More On That “Internet Effect” Thing (Correction Appended)

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One day, perhaps, some journalism school program will create a quarterly academic journal focused completely on the many ways that Matt Drudge continues to mess with the heads of the Fourth Estate. I have written on this a couple times before, here and here. So has everyone else.

But since there are not yet any tenured Professors of Drudge Studies, I am moved to link to a new, candid, and revealing column by John Harris, an editor of Politico. He gives a narrative of how the Internet age has changed news judgement, as told through the example of Hillary Clinton’s big quote on Friday. The quick facts: Those reporters traveling with Clinton did not respond to her comment about the RFK asassination as if it was a second coming. Those reporters traveling with Clinton did not have real-time access to the interview. But once the news spread online, folks like the incomparable Jonathan Martin started bellowing, and the rest is history. As Harris explains:

As leaders of a new publication, Politico’s senior editors and I are relentlessly focused on audience traffic. The way to build traffic on the Web is to get links from other websites. The way to get links is to be first with news — sometimes big news, sometimes small — that drives that day’s conversation. We are unapologetic in our premium on high velocity. In this focus on links and traffic we are not different from nearly all news sites these days, not just new publications but established ones like The New York Times. There are probably a dozen websites with a heavy political emphasis whose links are sought by all for the traffic those links drive.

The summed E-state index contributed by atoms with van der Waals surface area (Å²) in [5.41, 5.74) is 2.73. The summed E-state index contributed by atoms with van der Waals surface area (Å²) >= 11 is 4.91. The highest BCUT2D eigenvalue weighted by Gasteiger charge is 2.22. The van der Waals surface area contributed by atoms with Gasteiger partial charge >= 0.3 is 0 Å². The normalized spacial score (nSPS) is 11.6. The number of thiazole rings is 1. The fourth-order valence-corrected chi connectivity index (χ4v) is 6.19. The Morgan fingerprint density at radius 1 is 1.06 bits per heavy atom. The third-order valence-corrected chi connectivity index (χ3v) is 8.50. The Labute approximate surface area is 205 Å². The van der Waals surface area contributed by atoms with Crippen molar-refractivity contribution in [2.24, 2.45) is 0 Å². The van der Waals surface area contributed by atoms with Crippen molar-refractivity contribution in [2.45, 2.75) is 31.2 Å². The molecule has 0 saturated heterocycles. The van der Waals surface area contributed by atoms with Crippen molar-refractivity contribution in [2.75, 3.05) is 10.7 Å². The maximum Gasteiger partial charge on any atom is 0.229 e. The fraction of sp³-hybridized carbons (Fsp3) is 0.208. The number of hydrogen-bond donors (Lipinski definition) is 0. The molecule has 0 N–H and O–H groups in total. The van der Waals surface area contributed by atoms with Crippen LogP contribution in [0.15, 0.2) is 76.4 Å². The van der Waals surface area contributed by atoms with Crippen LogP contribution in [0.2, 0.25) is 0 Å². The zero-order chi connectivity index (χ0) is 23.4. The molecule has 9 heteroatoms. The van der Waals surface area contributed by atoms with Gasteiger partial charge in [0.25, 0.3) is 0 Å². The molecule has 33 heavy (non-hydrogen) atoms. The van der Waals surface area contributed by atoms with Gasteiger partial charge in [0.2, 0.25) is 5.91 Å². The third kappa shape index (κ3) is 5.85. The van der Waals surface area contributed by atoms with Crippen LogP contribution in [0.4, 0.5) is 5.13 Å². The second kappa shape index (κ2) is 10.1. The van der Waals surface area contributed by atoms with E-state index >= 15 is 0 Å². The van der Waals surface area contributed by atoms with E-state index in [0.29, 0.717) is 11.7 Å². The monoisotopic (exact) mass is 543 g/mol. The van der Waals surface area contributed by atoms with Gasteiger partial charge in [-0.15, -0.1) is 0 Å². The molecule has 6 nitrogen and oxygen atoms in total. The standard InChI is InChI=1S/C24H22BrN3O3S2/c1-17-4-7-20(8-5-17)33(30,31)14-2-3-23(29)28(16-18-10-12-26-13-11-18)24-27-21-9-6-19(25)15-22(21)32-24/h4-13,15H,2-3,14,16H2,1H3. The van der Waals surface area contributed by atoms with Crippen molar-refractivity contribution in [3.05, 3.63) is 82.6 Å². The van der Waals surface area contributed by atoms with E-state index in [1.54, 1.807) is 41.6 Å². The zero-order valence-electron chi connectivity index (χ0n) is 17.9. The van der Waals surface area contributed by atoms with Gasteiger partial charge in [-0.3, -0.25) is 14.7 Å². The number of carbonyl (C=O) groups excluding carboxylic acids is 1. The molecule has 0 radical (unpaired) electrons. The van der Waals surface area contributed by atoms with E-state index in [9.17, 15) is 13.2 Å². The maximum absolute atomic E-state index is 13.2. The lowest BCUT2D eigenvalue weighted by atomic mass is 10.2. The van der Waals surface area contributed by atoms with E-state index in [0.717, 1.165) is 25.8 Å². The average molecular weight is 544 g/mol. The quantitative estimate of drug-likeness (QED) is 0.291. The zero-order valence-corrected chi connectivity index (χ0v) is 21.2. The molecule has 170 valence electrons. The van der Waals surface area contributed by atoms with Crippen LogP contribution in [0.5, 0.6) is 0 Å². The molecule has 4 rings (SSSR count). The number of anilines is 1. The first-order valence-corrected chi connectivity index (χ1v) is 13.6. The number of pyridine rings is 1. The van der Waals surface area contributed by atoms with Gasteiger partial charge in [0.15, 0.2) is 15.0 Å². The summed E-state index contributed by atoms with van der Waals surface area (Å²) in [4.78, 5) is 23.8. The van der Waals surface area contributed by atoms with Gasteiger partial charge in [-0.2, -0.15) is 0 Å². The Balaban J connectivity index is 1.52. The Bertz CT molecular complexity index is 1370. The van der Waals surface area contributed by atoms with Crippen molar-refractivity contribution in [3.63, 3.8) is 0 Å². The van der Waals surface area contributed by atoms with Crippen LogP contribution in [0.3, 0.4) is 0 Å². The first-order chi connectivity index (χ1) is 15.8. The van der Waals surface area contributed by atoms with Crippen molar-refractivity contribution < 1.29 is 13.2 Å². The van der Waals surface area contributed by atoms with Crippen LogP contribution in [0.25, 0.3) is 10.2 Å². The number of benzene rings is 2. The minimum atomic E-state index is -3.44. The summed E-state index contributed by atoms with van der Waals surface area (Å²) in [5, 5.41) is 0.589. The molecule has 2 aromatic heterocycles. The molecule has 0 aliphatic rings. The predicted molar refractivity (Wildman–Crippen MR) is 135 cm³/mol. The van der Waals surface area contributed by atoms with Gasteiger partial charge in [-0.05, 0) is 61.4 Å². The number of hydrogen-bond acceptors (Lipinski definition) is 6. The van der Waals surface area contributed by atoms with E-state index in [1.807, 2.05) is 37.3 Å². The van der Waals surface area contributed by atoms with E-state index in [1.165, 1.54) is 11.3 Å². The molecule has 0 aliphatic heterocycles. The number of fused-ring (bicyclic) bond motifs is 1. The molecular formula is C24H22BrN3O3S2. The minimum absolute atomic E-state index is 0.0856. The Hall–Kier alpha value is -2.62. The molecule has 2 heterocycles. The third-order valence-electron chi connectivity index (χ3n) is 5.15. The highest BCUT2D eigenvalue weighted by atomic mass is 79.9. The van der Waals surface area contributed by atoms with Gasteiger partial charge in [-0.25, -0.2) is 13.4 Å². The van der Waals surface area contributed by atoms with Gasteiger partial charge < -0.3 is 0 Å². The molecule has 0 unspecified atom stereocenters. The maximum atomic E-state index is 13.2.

But the effect of this process is not always ideal, as Harris goes on to explain in a sort of mea culpa, since the Clinton comments in context–both historically and in the frame of her Friday interview–are not quite as outrageous. More interesting for me, of course, is what all this bodes for my profession. I think Harris hits it spot on:

In this era, with their business model challenged by the Web and other forces, and in the same scramble for audience as everyone else, these fabled elite media organs are if anything more buffeted by sensationalism and whimsy than their new media counterparts. Once, the elite papers and network news set the agenda, and others followed suit, following up on what these establishment pillars deemed important.

Now it’s just the opposite. The conservative old voices increasingly take their cues from the newer, more daring ones. The distinguishing feature of most political hype storms is that they pass quickly. Who the hell can remember what we were up in arms about last month? Wasn’t it something about Sinbad and a telecom lobbyist who was bitter about being a Muslim? In that sense, a news culture in which — like the amplifiers for “Spinal Tap” that go up to 11 — everything is exaggerated may not seem like a big deal.

In other words, as Harris explains, the idea of proportionality is shredded.

[My apologies for the factual mistake above, since corrected. For a full account of how the traveling press experienced Clinton's bad Friday, see Katharine Seelye's account here.]

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